The three learning domains are an established set of learning objectives that encourage a more holistic approach to learning. Understanding them can help you teach more effectively. In this article, I outline the three domains, their key features and their importance in teaching.
The three domains of learning:
- Cognitive Knowledge or Mental Skills describe the six cognitive or educational skills that learners develop over time as their abilities increase.
- Affective Attitude or Emotions relates to feelings or emotions and emotional learning skills.
- Psychomotor or Physical Skills focus on physical and motor skills and their role in learning.
This model was proposed by Benjamin Bloom and revised later by other researchers. In general, the following revised taxonomy is used:
I have already covered that in a series of posts, and you can read more here:
The Affective Domain includes five areas of emotional response, categorised as simple to complex ways of processing feelings and attitudes. Bloom arranged them the following way:
This is when we notice things around us and pay attention. It’s like listening or looking at things. It is the most simple emotional response to stimuli – passively paying attention. Instructional verbs: feel, sense, capture, experience.
Here, we actively pay attention and want to learn. We might enjoy what we’re doing and feel satisfied. It’s like being interested and motivated. It refers to the learners’ active attention to stimuli and his/her motivation to learn. Instructional verbs: contribute, enjoy, satisfy, cooperate.
This level is about what we believe is important and valuable. It’s like having preferences and caring about certain things. We accept these values and might even commit to them. It refers to the learner’s beliefs and attitudes of worth. Instructional verbs: respect, persuade, search, believe, justify.
This is when we really make these values a part of us. We think about them and put them in order. It’s like arranging and explaining our beliefs. This refers to the learner’s internalisation of values and beliefs involving arranging and elaborating on information. Instructional verbs: examine, clarify and systematise.
At this level, our values show in how we act. Our behaviour reflects what we believe and care about. We act in ways that match our values. . Instructional verbs: review, conclude, resolve judge, review, conclude.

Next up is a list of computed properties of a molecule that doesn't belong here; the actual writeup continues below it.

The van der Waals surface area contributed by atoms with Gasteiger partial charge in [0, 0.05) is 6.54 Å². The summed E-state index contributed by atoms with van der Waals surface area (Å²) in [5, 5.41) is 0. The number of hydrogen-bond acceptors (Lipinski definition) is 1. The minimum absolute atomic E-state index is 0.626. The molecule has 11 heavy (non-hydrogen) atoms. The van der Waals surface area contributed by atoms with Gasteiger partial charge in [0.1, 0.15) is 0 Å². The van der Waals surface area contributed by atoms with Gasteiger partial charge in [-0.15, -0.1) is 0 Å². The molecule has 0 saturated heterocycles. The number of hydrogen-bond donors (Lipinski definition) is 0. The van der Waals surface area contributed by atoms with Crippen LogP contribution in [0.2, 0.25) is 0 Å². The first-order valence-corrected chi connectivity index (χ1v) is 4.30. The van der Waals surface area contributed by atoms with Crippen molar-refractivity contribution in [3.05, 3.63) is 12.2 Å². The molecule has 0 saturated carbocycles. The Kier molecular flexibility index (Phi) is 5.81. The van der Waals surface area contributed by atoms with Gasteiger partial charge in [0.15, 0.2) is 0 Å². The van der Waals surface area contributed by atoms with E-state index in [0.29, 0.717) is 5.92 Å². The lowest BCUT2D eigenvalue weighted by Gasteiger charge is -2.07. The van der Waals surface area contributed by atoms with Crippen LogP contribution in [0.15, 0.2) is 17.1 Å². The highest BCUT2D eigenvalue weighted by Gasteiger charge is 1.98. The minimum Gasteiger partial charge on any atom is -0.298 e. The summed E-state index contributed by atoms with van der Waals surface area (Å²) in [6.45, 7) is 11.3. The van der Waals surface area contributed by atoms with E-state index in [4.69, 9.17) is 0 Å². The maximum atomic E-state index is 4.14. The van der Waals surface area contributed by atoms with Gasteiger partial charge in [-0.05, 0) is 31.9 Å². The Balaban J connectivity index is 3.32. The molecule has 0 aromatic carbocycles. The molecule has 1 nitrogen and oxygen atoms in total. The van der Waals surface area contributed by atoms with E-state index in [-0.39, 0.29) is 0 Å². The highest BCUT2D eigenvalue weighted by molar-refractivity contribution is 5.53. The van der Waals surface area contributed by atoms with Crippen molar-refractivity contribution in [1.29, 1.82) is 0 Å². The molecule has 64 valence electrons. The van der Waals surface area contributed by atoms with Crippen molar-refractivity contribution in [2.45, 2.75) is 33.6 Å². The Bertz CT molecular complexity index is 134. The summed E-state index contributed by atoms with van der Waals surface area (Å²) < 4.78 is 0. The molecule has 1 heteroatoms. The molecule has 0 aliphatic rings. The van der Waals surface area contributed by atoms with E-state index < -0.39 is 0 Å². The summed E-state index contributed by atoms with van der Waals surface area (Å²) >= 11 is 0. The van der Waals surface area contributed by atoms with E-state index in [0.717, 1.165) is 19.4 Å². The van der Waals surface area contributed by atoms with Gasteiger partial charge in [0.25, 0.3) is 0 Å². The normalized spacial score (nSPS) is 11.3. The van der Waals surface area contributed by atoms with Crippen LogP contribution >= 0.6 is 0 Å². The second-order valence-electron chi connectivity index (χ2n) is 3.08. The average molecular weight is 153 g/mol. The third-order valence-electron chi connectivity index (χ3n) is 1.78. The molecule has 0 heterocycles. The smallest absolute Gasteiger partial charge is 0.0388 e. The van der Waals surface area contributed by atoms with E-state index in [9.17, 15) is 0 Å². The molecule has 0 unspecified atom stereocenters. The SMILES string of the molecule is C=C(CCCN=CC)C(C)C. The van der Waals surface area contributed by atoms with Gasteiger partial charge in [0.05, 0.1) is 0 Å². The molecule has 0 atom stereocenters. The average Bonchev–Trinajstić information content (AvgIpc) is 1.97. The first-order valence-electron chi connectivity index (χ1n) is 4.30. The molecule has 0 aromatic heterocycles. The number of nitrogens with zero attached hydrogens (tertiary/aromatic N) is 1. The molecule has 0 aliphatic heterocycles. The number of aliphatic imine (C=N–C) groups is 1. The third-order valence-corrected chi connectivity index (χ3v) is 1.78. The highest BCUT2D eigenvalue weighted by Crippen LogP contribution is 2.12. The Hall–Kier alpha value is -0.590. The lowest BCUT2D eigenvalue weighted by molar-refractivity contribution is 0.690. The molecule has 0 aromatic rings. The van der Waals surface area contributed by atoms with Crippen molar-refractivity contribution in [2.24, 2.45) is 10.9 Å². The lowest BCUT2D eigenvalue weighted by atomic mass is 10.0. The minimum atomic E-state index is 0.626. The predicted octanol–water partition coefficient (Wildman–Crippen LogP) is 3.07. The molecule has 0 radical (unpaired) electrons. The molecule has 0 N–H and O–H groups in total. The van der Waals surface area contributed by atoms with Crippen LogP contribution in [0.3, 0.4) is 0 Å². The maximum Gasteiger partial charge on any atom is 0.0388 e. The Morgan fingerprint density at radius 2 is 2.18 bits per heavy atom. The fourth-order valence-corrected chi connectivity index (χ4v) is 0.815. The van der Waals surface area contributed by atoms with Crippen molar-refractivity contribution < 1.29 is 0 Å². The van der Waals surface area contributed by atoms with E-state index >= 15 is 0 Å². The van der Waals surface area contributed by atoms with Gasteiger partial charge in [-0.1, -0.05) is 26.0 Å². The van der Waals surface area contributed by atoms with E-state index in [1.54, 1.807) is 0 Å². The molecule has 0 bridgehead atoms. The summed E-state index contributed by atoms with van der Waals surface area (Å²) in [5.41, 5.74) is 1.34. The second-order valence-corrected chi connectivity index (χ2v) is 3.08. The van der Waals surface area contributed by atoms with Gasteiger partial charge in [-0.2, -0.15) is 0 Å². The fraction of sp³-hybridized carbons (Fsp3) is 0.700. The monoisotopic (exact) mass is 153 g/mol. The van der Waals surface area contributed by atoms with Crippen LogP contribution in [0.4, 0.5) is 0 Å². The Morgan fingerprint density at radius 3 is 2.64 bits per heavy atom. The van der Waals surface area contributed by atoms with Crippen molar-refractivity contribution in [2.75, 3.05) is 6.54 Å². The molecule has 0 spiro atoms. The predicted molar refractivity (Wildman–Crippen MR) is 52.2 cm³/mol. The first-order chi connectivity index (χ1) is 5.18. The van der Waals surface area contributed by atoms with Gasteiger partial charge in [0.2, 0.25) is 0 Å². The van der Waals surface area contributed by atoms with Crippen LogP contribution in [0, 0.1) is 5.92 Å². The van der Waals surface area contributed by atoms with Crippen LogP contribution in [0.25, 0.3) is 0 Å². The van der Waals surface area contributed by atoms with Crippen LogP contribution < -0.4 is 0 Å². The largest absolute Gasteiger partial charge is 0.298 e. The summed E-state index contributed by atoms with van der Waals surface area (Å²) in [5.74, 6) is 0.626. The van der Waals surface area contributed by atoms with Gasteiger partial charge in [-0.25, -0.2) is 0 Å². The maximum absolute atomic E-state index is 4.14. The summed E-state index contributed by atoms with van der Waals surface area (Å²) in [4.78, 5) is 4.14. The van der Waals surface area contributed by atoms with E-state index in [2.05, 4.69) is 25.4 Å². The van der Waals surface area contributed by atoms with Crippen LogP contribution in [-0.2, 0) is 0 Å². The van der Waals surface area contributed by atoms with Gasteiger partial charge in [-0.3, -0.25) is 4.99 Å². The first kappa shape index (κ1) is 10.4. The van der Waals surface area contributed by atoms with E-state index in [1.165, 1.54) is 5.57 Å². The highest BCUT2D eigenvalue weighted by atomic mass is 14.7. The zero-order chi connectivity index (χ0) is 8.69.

The Psychomotor Domain, which focuses on physical skills, was identified by Bloom and later expanded by other educators. There were several approaches. The one presented below is based on Anita Harrow’s taxonomy.
At this level, we’re talking about automatic actions that our body does without us thinking. These can be quick movements in one part of the body, like when you touch something hot and your hand pulls back without you deciding to do it. These movements are either there when we’re born or develop as we grow up.
In this category, we’re looking at skills like walking, running, jumping, pushing, pulling, and moving things around. These are like the building blocks for doing more complicated actions.
This part is about being good at using our body’s senses. It includes how we move, see, hear, feel when we touch something, and coordinate all of this to understand what’s happening around us and respond to it.
Physical Strength and Abilities
Here, we’re focusing on things like how long we can keep going without getting tired (endurance), how flexible we are, how quick we can move (agility), how strong we are, how fast we react, and how well we can use our hands and fingers.
This section is about learning more tricky movements that are needed for activities like games, sports, dances, or artsy performances. These are the skills we need to practice and get better at.
In this area, we’re talking about using our bodies to show how we feel or what we want to say. This can be through how we stand, move our hands, show facial expressions, or even do creative movements like acting out a story without speaking. It’s like using our bodies to communicate without words (Expressing Without Words).
Understanding learning domains is important when creating online courses for both educators and learners. For instructors, these domains serve as tools to accommodate various student needs, enabling effective personalised learning. By recognising these domains, online educators can craft courses that optimise academic success and capitalise on learners’ strengths.
Make sure to check out my other posts related to planning online courses, designing and developing learning content and delivering training. I share strategies and tools that you can use and many practical tips.